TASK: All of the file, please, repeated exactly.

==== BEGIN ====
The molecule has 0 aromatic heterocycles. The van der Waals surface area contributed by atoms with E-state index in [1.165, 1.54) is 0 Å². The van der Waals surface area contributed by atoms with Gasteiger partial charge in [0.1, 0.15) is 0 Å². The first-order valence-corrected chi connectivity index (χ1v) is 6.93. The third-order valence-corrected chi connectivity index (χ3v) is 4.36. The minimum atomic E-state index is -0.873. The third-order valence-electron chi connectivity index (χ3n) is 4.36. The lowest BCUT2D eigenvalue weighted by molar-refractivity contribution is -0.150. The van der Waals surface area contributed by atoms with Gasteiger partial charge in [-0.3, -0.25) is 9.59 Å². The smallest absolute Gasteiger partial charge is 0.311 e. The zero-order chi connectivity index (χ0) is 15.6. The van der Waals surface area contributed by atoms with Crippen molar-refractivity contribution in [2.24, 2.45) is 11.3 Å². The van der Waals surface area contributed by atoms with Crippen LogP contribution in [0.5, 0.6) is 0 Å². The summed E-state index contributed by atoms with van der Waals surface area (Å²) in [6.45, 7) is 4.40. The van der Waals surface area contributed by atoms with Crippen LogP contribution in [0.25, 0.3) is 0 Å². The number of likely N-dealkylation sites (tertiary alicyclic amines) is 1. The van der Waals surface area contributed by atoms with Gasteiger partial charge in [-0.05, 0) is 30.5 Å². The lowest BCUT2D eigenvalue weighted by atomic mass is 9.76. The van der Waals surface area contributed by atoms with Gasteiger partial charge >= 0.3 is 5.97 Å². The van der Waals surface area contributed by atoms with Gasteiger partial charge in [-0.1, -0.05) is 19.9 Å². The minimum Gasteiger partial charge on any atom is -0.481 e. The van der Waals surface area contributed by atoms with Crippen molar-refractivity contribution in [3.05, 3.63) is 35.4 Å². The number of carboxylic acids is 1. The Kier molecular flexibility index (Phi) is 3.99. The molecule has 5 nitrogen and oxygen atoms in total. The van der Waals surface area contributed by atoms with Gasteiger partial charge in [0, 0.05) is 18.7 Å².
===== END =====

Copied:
The molecule has 0 aromatic heterocycles. The van der Waals surface area contributed by atoms with E-state index in [1.165, 1.54) is 0 Å². The van der Waals surface area contributed by atoms with Gasteiger partial charge in [0.1, 0.15) is 0 Å². The first-order valence-corrected chi connectivity index (χ1v) is 6.93. The third-order valence-corrected chi connectivity index (χ3v) is 4.36. The minimum atomic E-state index is -0.873. The third-order valence-electron chi connectivity index (χ3n) is 4.36. The lowest BCUT2D eigenvalue weighted by molar-refractivity contribution is -0.150. The van der Waals surface area contributed by atoms with Gasteiger partial charge in [-0.3, -0.25) is 9.59 Å². The smallest absolute Gasteiger partial charge is 0.311 e. The zero-order chi connectivity index (χ0) is 15.6. The van der Waals surface area contributed by atoms with Crippen molar-refractivity contribution in [2.24, 2.45) is 11.3 Å². The van der Waals surface area contributed by atoms with Crippen LogP contribution in [0.5, 0.6) is 0 Å². The summed E-state index contributed by atoms with van der Waals surface area (Å²) in [6.45, 7) is 4.40. The van der Waals surface area contributed by atoms with Crippen LogP contribution in [0.25, 0.3) is 0 Å². The number of likely N-dealkylation sites (tertiary alicyclic amines) is 1. The van der Waals surface area contributed by atoms with Gasteiger partial charge in [-0.05, 0) is 30.5 Å². The lowest BCUT2D eigenvalue weighted by atomic mass is 9.76. The van der Waals surface area contributed by atoms with Gasteiger partial charge >= 0.3 is 5.97 Å². The van der Waals surface area contributed by atoms with Gasteiger partial charge in [-0.1, -0.05) is 19.9 Å². The minimum Gasteiger partial charge on any atom is -0.481 e. The van der Waals surface area contributed by atoms with Crippen molar-refractivity contribution in [3.05, 3.63) is 35.4 Å². The number of carboxylic acids is 1. The Kier molecular flexibility index (Phi) is 3.99. The molecule has 5 nitrogen and oxygen atoms in total. The van der Waals surface area contributed by atoms with Gasteiger partial charge in [0, 0.05) is 18.7 Å².